Could Electronic Device Reduce Crashes Involving Buses or Trucks?
There are many reasons why motor vehicle accidents occur on roads in the state of Illinois. Depending on the circumstances surrounding each incident it is possible that those involved could suffer injuries. In the worst cases death may be the end result. While some of the reasons behind these incidents have to do with issues with vehicles or the roads themselves, other times it is the behavior of the driver that is to blame. For example sometimes drivers get behind the wheel of motor vehicles without getting enough sleep. In the quest to make our nation’s roads safer, many tactics are being employed. Perhaps unsurprisingly, technology has played a big role in that quest. If the Federal Motor Carrier Safety Administration gets its way, an electronic device would be required on all buses and trucks that cross state lines. The devices would record when the vehicle was driven, making it possible to compare that information with the logbooks drivers and their employers are supposed to keep. The assumption is that with a device such as this in place, drivers of buses and trucks would not exceed their work hours and fewer drowsy drivers would be on the roads. As past crashes have illustrated, accidents involving buses and trucks can be devastating. The agency believes that the required use of these devices would prevent 434 injuries each year. In addition, it estimates 20 lives would be saved during that same amount of time. The proposed rule is not in effect yet. As is the case with most regulations, it takes some time for a proposal to be promulgated. This is in part due to the fact that there is a comment period during which interested parties have the opportunity to provide feedback on the proposed rule. While a rule such as this may ultimately reduce the number of crashes involving buses or trucks, it is inevitable that some will still happen. In these instances it is important that those who are injured or lose a loved one are aware that they could pursue damages in civil court. This is accomplished via personal injury or wrongful death lawsuits.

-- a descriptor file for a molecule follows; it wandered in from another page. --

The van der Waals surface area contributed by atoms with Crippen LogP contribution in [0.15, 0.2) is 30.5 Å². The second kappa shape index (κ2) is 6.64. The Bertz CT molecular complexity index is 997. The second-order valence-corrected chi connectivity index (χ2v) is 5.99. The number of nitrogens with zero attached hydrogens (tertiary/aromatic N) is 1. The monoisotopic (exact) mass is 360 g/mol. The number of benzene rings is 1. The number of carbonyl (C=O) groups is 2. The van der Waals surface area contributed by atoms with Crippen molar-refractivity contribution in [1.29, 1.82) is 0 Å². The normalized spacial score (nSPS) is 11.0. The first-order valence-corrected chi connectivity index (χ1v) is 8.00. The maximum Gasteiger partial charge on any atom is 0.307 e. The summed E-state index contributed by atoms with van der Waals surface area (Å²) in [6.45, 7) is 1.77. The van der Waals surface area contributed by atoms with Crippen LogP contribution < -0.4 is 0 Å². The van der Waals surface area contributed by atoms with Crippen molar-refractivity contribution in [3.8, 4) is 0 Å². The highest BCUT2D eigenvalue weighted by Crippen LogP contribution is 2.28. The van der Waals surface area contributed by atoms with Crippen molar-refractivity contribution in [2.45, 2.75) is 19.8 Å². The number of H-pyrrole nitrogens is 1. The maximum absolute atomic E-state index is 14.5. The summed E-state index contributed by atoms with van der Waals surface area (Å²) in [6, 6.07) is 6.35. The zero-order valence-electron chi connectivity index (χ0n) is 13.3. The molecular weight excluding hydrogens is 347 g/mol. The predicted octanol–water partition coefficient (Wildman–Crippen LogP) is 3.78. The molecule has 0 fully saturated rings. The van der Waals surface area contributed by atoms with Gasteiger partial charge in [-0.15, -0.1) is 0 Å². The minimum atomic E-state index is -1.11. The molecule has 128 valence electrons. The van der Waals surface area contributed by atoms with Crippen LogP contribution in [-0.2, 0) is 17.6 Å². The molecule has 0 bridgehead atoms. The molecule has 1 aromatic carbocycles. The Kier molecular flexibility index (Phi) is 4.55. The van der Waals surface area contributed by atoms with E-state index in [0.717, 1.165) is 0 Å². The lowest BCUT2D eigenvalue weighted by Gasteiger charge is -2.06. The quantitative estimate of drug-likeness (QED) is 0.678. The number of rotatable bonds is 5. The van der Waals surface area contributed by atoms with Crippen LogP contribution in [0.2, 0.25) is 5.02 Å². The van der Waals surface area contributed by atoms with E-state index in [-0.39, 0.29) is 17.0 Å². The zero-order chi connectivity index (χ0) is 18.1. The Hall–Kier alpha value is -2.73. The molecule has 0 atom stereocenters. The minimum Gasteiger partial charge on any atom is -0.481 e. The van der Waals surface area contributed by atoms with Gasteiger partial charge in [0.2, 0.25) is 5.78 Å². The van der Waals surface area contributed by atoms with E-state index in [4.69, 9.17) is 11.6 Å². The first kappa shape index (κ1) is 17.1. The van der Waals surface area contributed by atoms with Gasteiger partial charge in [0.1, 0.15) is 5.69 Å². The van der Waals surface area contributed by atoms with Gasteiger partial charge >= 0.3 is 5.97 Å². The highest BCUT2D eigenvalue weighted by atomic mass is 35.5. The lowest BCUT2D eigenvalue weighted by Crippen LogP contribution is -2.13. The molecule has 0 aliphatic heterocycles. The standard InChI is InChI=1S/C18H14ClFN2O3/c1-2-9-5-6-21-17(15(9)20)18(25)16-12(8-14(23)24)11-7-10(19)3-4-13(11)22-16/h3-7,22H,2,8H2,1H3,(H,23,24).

Source: Associated Press, article by Joan Lowy, March 13, 2014